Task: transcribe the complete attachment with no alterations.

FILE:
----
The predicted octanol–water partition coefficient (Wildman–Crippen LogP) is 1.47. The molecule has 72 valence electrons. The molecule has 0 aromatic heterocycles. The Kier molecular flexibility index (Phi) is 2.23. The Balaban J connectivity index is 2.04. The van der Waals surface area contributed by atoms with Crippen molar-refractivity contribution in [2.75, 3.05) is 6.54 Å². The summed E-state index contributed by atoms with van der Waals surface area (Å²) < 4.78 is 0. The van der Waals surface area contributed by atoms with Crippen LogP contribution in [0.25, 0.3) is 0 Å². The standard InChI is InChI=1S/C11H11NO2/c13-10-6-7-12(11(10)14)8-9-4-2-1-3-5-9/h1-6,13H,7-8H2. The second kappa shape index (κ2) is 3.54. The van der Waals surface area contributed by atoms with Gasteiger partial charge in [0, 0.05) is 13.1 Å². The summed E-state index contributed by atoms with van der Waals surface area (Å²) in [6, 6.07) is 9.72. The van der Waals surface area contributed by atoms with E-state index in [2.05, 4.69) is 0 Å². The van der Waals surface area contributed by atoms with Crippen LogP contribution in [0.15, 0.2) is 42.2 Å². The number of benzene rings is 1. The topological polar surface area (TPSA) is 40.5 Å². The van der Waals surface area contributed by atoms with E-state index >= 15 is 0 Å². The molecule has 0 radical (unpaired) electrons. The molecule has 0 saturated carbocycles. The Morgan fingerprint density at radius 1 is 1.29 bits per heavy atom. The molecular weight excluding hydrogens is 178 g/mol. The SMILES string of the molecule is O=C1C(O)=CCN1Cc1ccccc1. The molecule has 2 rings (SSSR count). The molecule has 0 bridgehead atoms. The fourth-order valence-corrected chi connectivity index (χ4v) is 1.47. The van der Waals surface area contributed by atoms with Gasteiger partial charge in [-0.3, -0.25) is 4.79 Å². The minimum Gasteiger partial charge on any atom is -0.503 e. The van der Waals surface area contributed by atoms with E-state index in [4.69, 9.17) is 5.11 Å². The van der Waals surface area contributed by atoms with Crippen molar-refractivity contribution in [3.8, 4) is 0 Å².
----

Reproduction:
The predicted octanol–water partition coefficient (Wildman–Crippen LogP) is 1.47. The molecule has 72 valence electrons. The molecule has 0 aromatic heterocycles. The Kier molecular flexibility index (Phi) is 2.23. The Balaban J connectivity index is 2.04. The van der Waals surface area contributed by atoms with Crippen molar-refractivity contribution in [2.75, 3.05) is 6.54 Å². The summed E-state index contributed by atoms with van der Waals surface area (Å²) < 4.78 is 0. The van der Waals surface area contributed by atoms with Crippen LogP contribution in [0.25, 0.3) is 0 Å². The standard InChI is InChI=1S/C11H11NO2/c13-10-6-7-12(11(10)14)8-9-4-2-1-3-5-9/h1-6,13H,7-8H2. The second kappa shape index (κ2) is 3.54. The van der Waals surface area contributed by atoms with Gasteiger partial charge in [0, 0.05) is 13.1 Å². The summed E-state index contributed by atoms with van der Waals surface area (Å²) in [6, 6.07) is 9.72. The van der Waals surface area contributed by atoms with E-state index in [2.05, 4.69) is 0 Å². The van der Waals surface area contributed by atoms with Crippen LogP contribution in [0.15, 0.2) is 42.2 Å². The number of benzene rings is 1. The topological polar surface area (TPSA) is 40.5 Å². The van der Waals surface area contributed by atoms with E-state index >= 15 is 0 Å². The molecule has 0 radical (unpaired) electrons. The molecule has 0 saturated carbocycles. The Morgan fingerprint density at radius 1 is 1.29 bits per heavy atom. The molecular weight excluding hydrogens is 178 g/mol. The SMILES string of the molecule is O=C1C(O)=CCN1Cc1ccccc1. The molecule has 2 rings (SSSR count). The molecule has 0 bridgehead atoms. The fourth-order valence-corrected chi connectivity index (χ4v) is 1.47. The van der Waals surface area contributed by atoms with Gasteiger partial charge in [-0.3, -0.25) is 4.79 Å². The minimum Gasteiger partial charge on any atom is -0.503 e. The van der Waals surface area contributed by atoms with E-state index in [4.69, 9.17) is 5.11 Å². The van der Waals surface area contributed by atoms with Crippen molar-refractivity contribution in [3.8, 4) is 0 Å².